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Rediscovering the Art of Economics


The science of economics takes us only so far down the road. A bit of humility from economists would take us the rest of the way

The image with colourful piggy banks
iStock/Dragon Claws

Economists have come under fire of late for a laundry list of transgressions. They are said to have misread economic downturns with outdated frameworks and to be out of touch on big challenges such as climate change. Should economics be renamed Wreckonomics or are the criticisms unfair? In this series of essays, economists at Queen’s University weigh in.

More than 25 years ago, when my hair had more colour, I wrote the Canadian editions of a bestselling Principles of Economics textbook. At the time, most Canadian editions of U.S. books simply adopted British spelling, changed “Federal Reserve” to “Bank of Canada” and replaced “anti-trust policy” with “competition policy.” The process would take a week or two, at best. 

I decided to follow a different path and weave in Canadian context throughout the text. International considerations are so much more important in Canada than in the U.S., where chapters on international trade and finance were usually added at the back of the book, if space allowed. Given their importance to Canada, I tried to incorporate trade and finance issues throughout the Canadian editions. The textbook did well for a few years until the U.S. publisher and its subsidiaries were bought out, and after a few years the book passed into oblivion. 

One of the reasons I decided to write textbooks was that I didn’t think the current crop of Principles books provided an engaging experience for students. They certainly didn’t incorporate the “art” of economics as much as the “science” — at least not to the extent that I thought they should have. The author of the American text, David Colander, defined the art of economics as the application of positive economics — the study of what is and how the economy works — to the goals that policymakers choose, such as the ideal distribution of income.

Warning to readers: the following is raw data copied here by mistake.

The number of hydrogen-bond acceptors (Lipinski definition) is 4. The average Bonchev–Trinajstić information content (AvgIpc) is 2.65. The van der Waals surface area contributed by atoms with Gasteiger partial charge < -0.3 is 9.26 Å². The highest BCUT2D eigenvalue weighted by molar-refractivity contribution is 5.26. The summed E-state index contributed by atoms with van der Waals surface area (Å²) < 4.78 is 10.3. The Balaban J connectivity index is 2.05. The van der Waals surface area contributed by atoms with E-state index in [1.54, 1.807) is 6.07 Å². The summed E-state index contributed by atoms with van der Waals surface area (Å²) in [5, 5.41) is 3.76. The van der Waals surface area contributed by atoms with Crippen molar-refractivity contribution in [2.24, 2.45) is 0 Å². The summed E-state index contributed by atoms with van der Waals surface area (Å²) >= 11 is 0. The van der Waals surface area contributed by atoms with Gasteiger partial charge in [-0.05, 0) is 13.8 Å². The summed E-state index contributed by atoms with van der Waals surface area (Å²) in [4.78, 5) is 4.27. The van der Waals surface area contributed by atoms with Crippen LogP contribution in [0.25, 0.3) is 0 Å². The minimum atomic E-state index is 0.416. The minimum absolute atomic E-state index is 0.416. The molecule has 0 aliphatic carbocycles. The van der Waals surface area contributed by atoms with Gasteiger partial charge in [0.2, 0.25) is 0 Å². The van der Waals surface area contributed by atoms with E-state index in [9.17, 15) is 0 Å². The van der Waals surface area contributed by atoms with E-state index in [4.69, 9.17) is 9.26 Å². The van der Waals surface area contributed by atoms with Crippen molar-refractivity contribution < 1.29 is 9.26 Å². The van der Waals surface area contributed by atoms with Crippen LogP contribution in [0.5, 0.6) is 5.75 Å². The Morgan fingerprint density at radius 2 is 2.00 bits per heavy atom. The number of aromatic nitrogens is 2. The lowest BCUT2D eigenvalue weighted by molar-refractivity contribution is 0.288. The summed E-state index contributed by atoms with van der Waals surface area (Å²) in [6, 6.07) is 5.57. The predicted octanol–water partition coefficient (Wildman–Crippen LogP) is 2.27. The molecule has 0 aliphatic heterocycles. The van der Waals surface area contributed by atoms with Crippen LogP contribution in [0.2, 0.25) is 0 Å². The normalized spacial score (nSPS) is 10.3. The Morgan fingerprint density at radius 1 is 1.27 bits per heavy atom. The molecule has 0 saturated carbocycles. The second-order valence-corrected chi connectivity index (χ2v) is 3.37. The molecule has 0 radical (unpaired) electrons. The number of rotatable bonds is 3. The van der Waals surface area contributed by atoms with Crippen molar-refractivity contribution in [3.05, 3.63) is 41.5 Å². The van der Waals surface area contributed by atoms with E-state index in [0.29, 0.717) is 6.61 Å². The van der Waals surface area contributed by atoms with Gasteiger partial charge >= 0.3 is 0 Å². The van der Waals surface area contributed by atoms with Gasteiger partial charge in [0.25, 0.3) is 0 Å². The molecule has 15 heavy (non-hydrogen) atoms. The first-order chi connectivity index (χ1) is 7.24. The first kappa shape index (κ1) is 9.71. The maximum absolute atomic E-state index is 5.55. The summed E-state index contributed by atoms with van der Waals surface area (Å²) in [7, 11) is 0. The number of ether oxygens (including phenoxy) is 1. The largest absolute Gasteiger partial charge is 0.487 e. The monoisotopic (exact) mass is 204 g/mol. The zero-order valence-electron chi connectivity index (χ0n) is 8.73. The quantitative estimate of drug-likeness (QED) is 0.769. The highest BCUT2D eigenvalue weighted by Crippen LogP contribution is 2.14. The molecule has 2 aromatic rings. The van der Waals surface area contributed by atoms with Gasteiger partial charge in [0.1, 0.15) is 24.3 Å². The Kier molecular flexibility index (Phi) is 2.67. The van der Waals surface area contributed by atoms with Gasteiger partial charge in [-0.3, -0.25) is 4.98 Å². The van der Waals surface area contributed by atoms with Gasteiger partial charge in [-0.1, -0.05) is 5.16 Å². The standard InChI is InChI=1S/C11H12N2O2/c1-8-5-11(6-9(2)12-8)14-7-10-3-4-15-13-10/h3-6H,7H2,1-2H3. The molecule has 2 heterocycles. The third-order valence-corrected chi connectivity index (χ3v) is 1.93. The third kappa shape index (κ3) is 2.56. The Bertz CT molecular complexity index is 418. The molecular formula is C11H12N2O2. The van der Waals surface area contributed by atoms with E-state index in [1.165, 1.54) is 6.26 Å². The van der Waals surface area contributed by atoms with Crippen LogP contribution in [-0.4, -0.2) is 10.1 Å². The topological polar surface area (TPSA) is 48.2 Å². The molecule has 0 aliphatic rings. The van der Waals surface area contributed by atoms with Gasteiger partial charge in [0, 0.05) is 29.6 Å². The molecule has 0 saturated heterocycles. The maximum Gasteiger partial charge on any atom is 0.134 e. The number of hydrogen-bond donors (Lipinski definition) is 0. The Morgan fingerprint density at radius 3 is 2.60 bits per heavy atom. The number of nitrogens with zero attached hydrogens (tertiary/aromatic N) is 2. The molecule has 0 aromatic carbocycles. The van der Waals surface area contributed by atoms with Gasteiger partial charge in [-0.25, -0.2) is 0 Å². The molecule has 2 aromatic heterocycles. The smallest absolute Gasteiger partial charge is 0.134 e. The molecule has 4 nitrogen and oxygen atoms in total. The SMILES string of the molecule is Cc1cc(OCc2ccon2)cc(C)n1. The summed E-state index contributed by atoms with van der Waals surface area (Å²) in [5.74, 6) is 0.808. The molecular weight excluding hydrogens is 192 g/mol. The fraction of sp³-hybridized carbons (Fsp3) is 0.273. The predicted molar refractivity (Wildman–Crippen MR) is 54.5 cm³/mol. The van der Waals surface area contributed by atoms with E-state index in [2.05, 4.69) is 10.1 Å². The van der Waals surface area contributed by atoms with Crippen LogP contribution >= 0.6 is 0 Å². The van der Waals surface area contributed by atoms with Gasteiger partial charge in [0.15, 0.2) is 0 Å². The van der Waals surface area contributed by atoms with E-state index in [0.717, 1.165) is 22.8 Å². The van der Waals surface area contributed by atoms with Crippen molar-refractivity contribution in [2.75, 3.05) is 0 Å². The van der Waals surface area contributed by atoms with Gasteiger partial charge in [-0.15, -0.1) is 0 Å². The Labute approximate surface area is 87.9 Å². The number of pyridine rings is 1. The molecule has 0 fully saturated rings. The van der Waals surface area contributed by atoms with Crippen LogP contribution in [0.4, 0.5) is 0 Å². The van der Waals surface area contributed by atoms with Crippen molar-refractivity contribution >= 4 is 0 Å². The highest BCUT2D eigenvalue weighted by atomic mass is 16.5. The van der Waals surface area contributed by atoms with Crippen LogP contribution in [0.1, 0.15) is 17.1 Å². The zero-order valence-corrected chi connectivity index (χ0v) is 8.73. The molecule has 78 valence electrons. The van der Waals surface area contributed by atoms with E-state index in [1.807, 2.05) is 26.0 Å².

Colander is well known for acknowledging that economic models help us tell stories about how we think things work, but they aren’t perfect. I wanted to see if I could harness this power to provide a similar perspective north of the border. 

The limits of models 

Economists love models. They give us a reason to base our stories on “science”, with lots of math behind our predictions. If a government follows a particular policy, if a certain kind of shock hits the economy or if one of our major trading partners does something differently, our science-based models will tell us the likely effects. 

Students learning economics have become proficient at solving dynamic programming problems, the “microfoundations” that lie behind much of current macroeconomic thinking.  The trouble is that reality does not map perfectly onto our models, and this can be lost on those who have just a bit of economics training. This needs to be emphasized when we teach economics.